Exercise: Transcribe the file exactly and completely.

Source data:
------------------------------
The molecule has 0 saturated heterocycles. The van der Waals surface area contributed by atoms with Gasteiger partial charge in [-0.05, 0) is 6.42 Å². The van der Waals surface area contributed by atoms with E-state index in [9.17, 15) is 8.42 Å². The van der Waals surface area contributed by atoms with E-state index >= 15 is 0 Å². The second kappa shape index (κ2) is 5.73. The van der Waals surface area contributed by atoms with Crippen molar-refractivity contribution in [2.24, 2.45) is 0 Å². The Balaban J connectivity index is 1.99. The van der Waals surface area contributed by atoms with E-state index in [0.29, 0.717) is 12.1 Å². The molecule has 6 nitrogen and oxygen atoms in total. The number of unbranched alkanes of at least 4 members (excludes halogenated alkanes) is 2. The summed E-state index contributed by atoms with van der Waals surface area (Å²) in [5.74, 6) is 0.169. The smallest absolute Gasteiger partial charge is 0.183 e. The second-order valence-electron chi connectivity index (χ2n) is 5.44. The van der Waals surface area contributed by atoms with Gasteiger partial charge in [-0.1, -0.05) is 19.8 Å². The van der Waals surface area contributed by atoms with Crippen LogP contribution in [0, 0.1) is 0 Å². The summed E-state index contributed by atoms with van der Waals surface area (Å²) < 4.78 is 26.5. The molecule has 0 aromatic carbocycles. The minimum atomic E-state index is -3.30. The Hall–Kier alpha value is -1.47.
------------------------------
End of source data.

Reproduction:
The molecule has 0 saturated heterocycles. The van der Waals surface area contributed by atoms with Gasteiger partial charge in [-0.05, 0) is 6.42 Å². The van der Waals surface area contributed by atoms with E-state index in [9.17, 15) is 8.42 Å². The van der Waals surface area contributed by atoms with E-state index >= 15 is 0 Å². The second kappa shape index (κ2) is 5.73. The van der Waals surface area contributed by atoms with Crippen molar-refractivity contribution in [2.24, 2.45) is 0 Å². The Balaban J connectivity index is 1.99. The van der Waals surface area contributed by atoms with E-state index in [0.29, 0.717) is 12.1 Å². The molecule has 6 nitrogen and oxygen atoms in total. The number of unbranched alkanes of at least 4 members (excludes halogenated alkanes) is 2. The summed E-state index contributed by atoms with van der Waals surface area (Å²) in [5.74, 6) is 0.169. The smallest absolute Gasteiger partial charge is 0.183 e. The second-order valence-electron chi connectivity index (χ2n) is 5.44. The van der Waals surface area contributed by atoms with Gasteiger partial charge in [-0.1, -0.05) is 19.8 Å². The van der Waals surface area contributed by atoms with Crippen LogP contribution in [0, 0.1) is 0 Å². The summed E-state index contributed by atoms with van der Waals surface area (Å²) < 4.78 is 26.5. The molecule has 0 aromatic carbocycles. The minimum atomic E-state index is -3.30. The Hall–Kier alpha value is -1.47.